The beauty and wildness and ever changing landscape in the bit of Arizona we’ve been traveling is wonderful. With elevation changes and just curves in the road, the geology and flora changes, often radically. The minerals in the rock means that color variations can be both subtle and stark, but also beautiful. Those minerals also mean there are mines all over the state and most are huge and very destructive. We know we need the materials, but we also believe our stewardship of this land means we must not take and not repair regardless of inconvenience or cost.
So hang onto your hat as we cover a lot of ground and add places to your MVL (MUST VISIT LIST 🙂 )!!
We did our first boondocking outside of Why, AZ, a tiny blink of a town at the “Y” intersections of State Hwy 85 and 86. The USPS being what they are would not let the local folks have the name Y for their town because a town has to have at least 3 letters…go figure …hence…Why. Boondocking mostly on BLM land (Bureau of Land Management), National Forests, State Land Trust lands means 98% of the time, no fees, no hook-ups (water, electric, sewer) and no “real” camping sites. Just pick an obviously used spot (worn, probably with a stone fire ring) and claim it as your own, but not too close to your neighbors if there happens to be some, and at Why there were. We found a nice spot with a tree and heard our first coyotes….all good.
By the way, we have been told that the only Kyy-Oh-Tee is the one named Wiley. A hard habit to break, the proper pronunciation is Kyy-Oat.
We visited Organ Pipe Cactus National Monument which shares a long border with Mexico. The Border Patrol are ALL OVER southern Arizona and we often go through their road check points. Here in Organ Pipe we chatted with two officers heading out on horseback to do their thing. These horses are wild mustangs who are naturally strong and “smart” about the desert. After being caught they are broken & trained by prison inmates and then given to the USBP.
At the Visitors Center, we had to talk our way into being allowed to take our RV (technically 3 feet too long) onto one of the two loop roads through the park. It’s beautiful and we had a great time. Put on your MUST VISIT LIST. (but only in a car).
On our way to Painted Rocks we passed through Gila Bend… don’t bother with the town but west of there is the Solana Generating Station and miles and miles of irrigated alfalfa fields that are next to a huge factory dairy cow operation.
Then we reversed directions and went east over RT 238 to Maricopa and eventually to AZ 60 and the Tonto National Forest for the night. Put this National Forest on your MVL!! Just beautiful!! We boondocked at Oak Flat Campground.
This land is sacred to the Apache and is under direct attack by the mining interests and sneaky political tactics. In fact the evening we were there while out for our walk we passed a young Indian doing some quiet ceremony next to a huge “bowl” in the local landscape. The place just felt special.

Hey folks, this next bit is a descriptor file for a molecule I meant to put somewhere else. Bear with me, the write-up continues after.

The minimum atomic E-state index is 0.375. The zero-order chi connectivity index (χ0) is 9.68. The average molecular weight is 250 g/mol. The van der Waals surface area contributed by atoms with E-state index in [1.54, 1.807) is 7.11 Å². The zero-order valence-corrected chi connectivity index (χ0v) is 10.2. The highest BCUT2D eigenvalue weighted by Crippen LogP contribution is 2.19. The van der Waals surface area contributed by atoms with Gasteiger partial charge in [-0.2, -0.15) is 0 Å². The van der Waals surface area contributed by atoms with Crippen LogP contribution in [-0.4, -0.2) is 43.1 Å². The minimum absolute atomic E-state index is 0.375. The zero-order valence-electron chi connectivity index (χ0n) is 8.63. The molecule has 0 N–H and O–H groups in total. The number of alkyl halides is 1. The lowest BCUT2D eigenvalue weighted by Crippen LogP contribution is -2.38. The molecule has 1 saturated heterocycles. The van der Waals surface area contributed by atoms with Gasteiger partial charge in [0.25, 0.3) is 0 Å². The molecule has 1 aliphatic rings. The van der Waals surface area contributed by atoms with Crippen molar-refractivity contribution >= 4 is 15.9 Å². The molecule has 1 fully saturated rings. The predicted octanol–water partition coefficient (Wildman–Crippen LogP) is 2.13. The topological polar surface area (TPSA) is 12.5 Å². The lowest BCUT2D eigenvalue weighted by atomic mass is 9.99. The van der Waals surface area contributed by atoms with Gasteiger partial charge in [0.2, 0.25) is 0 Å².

We went to Globe for lunch and happened into the Drift Inn, a local saloon that’s been in business since 1902 and is quite colorful.
Also in Globe we went to the Besh Ba Gowah Ruins. This small ancient pueblo and the little museum are excellent and should be on your MVL.
Being children in the 1950’s/’60’s we know all about “duck and cover” and the next day to our surprise we saw a sign for the Titan Missile Museum. Of course we had to visit. It holds the very last of 54 Titan II Ballistic Missiles in its silo! Yes, not only disarmed but with a hole cut in the cone so the world’s satellites can see that it is! The installation is exactly as it was when it was operational (minus the bomb and rocket fuel) and part of the tour includes a simulated (to an extent) launching of the missile. The tour guide randomly picks someone to be Commander, one of the two people who had to turn the launch keys. As it turns out the woman who “helped” launch the missile emigrated from the Soviet Union 30 years ago! She admitted to us later she was a little freaked out by the whole launch experience. Put this tour on your MVL, very interesting.
We drove across the Box Canyon Rd Hwy 62 to Sonoita. While in hindsight we know we were foolhardy to have taken this 23 mile narrow, windy, twisty dirt road, the drive was magnificent and we survived! At the top of the canyon at 4000 ft. elevation, the surprise is that there are extensive grass lands and cattle ranches across large rolling hills. It is very pretty and a welcomed change from cactus and barren dust and rock.
The last tour we’ve done was at the Kartchner Caverns State Park, which by the way is a lovely campground. These unknown caverns were discovered in 1974 by two young spelunkers, who not only kept this living cave’s location secret but managed over the course of 14 years to keep their find hidden from the general public. Along with the Kartchner family they persuaded the State to buy the land from the family and with huge expense and creativity to safely open it to the public while preserving its pristine and unique formations. Ed and I both separately and together did some caving in our teens and 20’s we cannot believe the beauty of the place and the vast amount of effort it took to open it to tours while not inhibiting or altering its continued growth! It’s an absolutely fabulous story and an extremely beautiful cave. Put this on your MUST VISIT LIST!!! (sorry, no photos allowed but the web link will show you some)
We are back at Catalina State Park where after the rains of two weeks ago the hills are actually showing some green. We are here for a few days of R&R and housekeeping chores. We even went to an RV show! We’re loving Arizona and hope you’re enjoying Ed’s photographs.